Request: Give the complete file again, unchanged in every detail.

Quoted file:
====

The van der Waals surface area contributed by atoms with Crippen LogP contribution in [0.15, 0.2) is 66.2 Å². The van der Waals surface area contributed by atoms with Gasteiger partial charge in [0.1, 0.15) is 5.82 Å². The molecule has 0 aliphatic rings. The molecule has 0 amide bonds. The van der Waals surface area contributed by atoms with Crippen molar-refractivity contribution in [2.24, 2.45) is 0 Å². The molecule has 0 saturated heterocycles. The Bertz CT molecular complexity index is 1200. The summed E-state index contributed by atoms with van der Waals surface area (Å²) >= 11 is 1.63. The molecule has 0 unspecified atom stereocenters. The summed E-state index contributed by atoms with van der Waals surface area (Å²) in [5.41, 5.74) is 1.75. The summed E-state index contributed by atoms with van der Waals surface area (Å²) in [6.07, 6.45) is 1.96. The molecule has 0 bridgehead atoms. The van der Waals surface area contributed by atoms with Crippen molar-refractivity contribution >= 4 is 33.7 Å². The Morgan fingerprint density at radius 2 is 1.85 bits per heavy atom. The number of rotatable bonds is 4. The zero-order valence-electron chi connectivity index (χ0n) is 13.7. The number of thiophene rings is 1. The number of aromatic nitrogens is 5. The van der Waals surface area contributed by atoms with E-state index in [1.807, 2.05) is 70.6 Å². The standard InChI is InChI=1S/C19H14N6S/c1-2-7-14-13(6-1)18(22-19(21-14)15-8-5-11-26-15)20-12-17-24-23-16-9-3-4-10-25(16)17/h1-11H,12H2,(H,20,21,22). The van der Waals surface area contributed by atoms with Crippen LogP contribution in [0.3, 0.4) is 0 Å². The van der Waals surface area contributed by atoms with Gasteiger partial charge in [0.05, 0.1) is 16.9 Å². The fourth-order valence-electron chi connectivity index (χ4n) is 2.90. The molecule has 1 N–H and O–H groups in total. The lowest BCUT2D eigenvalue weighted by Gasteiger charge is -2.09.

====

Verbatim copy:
The van der Waals surface area contributed by atoms with Crippen LogP contribution in [0.15, 0.2) is 66.2 Å². The van der Waals surface area contributed by atoms with Gasteiger partial charge in [0.1, 0.15) is 5.82 Å². The molecule has 0 aliphatic rings. The molecule has 0 amide bonds. The van der Waals surface area contributed by atoms with Crippen molar-refractivity contribution in [2.24, 2.45) is 0 Å². The molecule has 0 saturated heterocycles. The Bertz CT molecular complexity index is 1200. The summed E-state index contributed by atoms with van der Waals surface area (Å²) >= 11 is 1.63. The molecule has 0 unspecified atom stereocenters. The summed E-state index contributed by atoms with van der Waals surface area (Å²) in [5.41, 5.74) is 1.75. The summed E-state index contributed by atoms with van der Waals surface area (Å²) in [6.07, 6.45) is 1.96. The molecule has 0 bridgehead atoms. The van der Waals surface area contributed by atoms with Crippen molar-refractivity contribution >= 4 is 33.7 Å². The Morgan fingerprint density at radius 2 is 1.85 bits per heavy atom. The number of rotatable bonds is 4. The zero-order valence-electron chi connectivity index (χ0n) is 13.7. The number of thiophene rings is 1. The number of aromatic nitrogens is 5. The van der Waals surface area contributed by atoms with E-state index in [1.807, 2.05) is 70.6 Å². The standard InChI is InChI=1S/C19H14N6S/c1-2-7-14-13(6-1)18(22-19(21-14)15-8-5-11-26-15)20-12-17-24-23-16-9-3-4-10-25(16)17/h1-11H,12H2,(H,20,21,22). The van der Waals surface area contributed by atoms with Crippen LogP contribution in [0.3, 0.4) is 0 Å². The van der Waals surface area contributed by atoms with Gasteiger partial charge in [0.05, 0.1) is 16.9 Å². The fourth-order valence-electron chi connectivity index (χ4n) is 2.90. The molecule has 1 N–H and O–H groups in total. The lowest BCUT2D eigenvalue weighted by Gasteiger charge is -2.09.